There are some similarities between the two initiatives and the way these states regulate insurers. But both New Jersey and Massachusetts are no-fault states and most experts agree that their problems stem mainly from poorly constructed no-fault laws.
“Massachusetts and New Jersey have problems because their tort systems were replaced by no-fault systems that are out of balance,” said Nettie Hoge, an attorney for Consumers Union, which favors no-fault but opposes Proposition 104, the no-fault measure on the November ballot. “The problem here is not regulation but a bad no-fault system.”
Another question surrounding both initiatives concerns the likely impact of provisions that would alter the territorial ratings system under which drivers in California and most other states pay more if they live in certain areas--generally the most heavily urbanized and crime-prone districts.
Proposition 100 would bar territorial ratings unless the insurance commissioner finds that they are a “valid predictor of losses.” Proposition 103 requires that where a driver lives be given less weight in determining premiums, but allows territorial ratings if the insurance commissioner can be convinced that there is a “substantial relationship” between the territories and “risk of loss.”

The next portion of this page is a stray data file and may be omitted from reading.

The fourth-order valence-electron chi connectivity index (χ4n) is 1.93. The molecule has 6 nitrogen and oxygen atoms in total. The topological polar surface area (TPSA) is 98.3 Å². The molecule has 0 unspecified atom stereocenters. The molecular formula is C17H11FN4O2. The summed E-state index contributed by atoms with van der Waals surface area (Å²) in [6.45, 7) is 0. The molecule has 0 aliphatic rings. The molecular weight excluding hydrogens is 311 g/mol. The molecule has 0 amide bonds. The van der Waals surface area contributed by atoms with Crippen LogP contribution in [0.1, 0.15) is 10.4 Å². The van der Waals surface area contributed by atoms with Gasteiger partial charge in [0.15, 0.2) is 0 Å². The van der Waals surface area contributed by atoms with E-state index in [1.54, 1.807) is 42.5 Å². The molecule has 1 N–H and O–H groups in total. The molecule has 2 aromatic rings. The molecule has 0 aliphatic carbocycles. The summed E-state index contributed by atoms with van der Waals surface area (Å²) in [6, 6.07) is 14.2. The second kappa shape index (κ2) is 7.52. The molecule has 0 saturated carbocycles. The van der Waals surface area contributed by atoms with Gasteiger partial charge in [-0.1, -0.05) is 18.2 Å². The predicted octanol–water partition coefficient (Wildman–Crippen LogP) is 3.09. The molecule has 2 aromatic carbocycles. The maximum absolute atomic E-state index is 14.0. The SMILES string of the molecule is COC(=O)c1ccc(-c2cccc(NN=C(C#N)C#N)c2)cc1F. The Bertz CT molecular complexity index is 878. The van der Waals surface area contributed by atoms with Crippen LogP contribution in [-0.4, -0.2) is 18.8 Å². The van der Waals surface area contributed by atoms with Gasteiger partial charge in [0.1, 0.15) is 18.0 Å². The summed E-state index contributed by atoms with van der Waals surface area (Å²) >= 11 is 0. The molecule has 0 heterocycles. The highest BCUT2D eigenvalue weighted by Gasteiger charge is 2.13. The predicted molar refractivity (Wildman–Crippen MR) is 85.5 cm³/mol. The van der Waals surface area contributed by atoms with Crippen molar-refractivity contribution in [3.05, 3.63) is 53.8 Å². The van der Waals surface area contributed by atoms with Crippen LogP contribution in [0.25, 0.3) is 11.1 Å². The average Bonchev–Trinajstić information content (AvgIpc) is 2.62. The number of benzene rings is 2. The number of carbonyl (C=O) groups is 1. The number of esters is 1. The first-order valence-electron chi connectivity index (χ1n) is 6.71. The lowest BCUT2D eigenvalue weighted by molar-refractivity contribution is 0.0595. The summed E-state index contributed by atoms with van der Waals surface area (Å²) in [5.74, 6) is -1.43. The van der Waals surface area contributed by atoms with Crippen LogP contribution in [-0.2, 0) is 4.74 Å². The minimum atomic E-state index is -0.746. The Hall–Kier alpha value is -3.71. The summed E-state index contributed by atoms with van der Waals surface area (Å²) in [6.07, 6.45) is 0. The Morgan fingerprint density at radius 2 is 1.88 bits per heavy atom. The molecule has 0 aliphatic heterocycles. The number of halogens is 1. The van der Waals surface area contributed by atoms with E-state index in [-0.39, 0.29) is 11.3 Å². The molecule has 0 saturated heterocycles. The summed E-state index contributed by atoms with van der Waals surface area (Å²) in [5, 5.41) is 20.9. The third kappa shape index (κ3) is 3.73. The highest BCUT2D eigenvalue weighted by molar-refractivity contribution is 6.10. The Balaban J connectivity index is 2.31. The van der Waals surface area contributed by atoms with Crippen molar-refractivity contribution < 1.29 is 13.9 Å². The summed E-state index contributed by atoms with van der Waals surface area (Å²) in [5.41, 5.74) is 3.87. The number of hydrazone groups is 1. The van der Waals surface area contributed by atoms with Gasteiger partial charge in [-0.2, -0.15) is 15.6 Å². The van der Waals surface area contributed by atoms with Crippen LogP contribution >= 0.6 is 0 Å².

Success in Michigan
Michigan is one of the few states that tried to significantly alter its territorial system by limiting to 45% the difference between the highest and lowest rates that insurers can charge. As insurance companies lowered rates to compete for business in the suburbs, they were forced to cut premiums in the inner city.
Insurance Department officials said the concept worked well, keeping rates lower in the urban centers without forcing premiums up in the suburbs. But insurers never liked the system and the state was forced to abandon it after they launched a campaign to convince suburbanites that they were, indeed, subsidizing motorists in central Detroit. “It became politically vulnerable,” said Jean Carlson, Michigan’s deputy insurance commissioner.
In California, the industry has already begun a similar campaign, telling voters in commercials aired mainly in Northern California that if either of the measures pass, rates in most counties will go up so that drivers in Los Angeles can pay less.